Workplace lactation support by new jersey employers following US reasonable break time for nursing mothers law

Yeon Bai, Susan I. Gaits, Shahla M. Wunderlich

Research output: Contribution to journalArticle

12 Citations (Scopus)

Abstract

Background: Returning to an unsupportive work environment has been identified as a major reason for avoidance or early abandonment of breastfeeding among working mothers. Objective: This study aimed to examine the nature and extent of accommodations offered to breastfeeding employees among New Jersey employers since the US federal Reasonable Break Time for Nursing Mothers law enactment. Methods: A cross-sectional survey was conducted to measure current lactation support in the workplace in New Jersey. Using convenience sampling, the survey was sent to managerial personnel in hospitals and nonhospitals. The level of support was assessed on company policy, lactation room, and room amenity. A composite lactation amenity score was calculated based on responses about lactation room amenities. Results: Respondents (N = 51) completed a 22-item online questionnaire during fall 2011. The support level was compared by type of organization: hospital (n = 37) versus nonhospital (n = 14). The amenity score of hospitals was significantly higher than nonhospitals (1.44 vs 0.45, P = .002). The mean amenity score (score = 0.95) for all employers was far below comprehensive (score = 3.0). Compared to nonhospitals, hospitals were more likely to offer lactation rooms (81% vs 36%, P = .003), have their own breastfeeding policy (35.1% vs 7.1%, P = .01), and provide additional breastfeeding support (eg, education classes, resources; P < .05). Conclusion: Employers, regardless of the type of organization, need to improve their current practices and create equity of lactation support in the workplace.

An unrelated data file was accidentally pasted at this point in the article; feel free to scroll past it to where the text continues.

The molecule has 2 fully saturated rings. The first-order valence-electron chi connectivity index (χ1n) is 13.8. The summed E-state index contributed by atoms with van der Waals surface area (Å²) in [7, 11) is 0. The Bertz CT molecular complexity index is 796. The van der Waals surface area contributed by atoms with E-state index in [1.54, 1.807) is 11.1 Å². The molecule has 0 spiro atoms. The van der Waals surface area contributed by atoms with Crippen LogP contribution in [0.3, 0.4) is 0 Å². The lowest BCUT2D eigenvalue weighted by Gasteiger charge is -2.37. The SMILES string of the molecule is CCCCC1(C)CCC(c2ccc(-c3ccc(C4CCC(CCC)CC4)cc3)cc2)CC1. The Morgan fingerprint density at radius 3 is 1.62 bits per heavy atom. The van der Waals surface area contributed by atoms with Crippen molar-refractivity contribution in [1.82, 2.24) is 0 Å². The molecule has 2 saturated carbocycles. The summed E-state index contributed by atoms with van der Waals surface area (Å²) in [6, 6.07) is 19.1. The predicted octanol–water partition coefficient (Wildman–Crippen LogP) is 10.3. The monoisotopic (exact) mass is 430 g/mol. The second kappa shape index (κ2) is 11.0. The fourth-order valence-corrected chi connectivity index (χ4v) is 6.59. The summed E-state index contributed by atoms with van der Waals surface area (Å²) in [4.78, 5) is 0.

Original languageEnglish
Pages (from-to)76-80
Number of pages5
JournalJournal of Human Lactation
Volume31
Issue number1
DOIs
StatePublished - 17 Feb 2015

Fingerprint

Lactation
Workplace
Nursing
Mothers
Breast Feeding
Organizations
Hospital Personnel
Cross-Sectional Studies
Education
Surveys and Questionnaires

Keywords

  • breastfeeding
  • federal law
  • working mothers
  • workplace

Cite this

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title = "Workplace lactation support by new jersey employers following US reasonable break time for nursing mothers law",
abstract = "Background: Returning to an unsupportive work environment has been identified as a major reason for avoidance or early abandonment of breastfeeding among working mothers. Objective: This study aimed to examine the nature and extent of accommodations offered to breastfeeding employees among New Jersey employers since the US federal Reasonable Break Time for Nursing Mothers law enactment. Methods: A cross-sectional survey was conducted to measure current lactation support in the workplace in New Jersey. Using convenience sampling, the survey was sent to managerial personnel in hospitals and nonhospitals. The level of support was assessed on company policy, lactation room, and room amenity. A composite lactation amenity score was calculated based on responses about lactation room amenities. Results: Respondents (N = 51) completed a 22-item online questionnaire during fall 2011. The support level was compared by type of organization: hospital (n = 37) versus nonhospital (n = 14). The amenity score of hospitals was significantly higher than nonhospitals (1.44 vs 0.45, P = .002). The mean amenity score (score = 0.95) for all employers was far below comprehensive (score = 3.0). Compared to nonhospitals, hospitals were more likely to offer lactation rooms (81{\%} vs 36{\%}, P = .003), have their own breastfeeding policy (35.1{\%} vs 7.1{\%}, P = .01), and provide additional breastfeeding support (eg, education classes, resources; P < .05). Conclusion: Employers, regardless of the type of organization, need to improve their current practices and create equity of lactation support in the workplace.",
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Workplace lactation support by new jersey employers following US reasonable break time for nursing mothers law. / Bai, Yeon; Gaits, Susan I.; Wunderlich, Shahla M.

In: Journal of Human Lactation, Vol. 31, No. 1, 17.02.2015, p. 76-80.

Research output: Contribution to journalArticle

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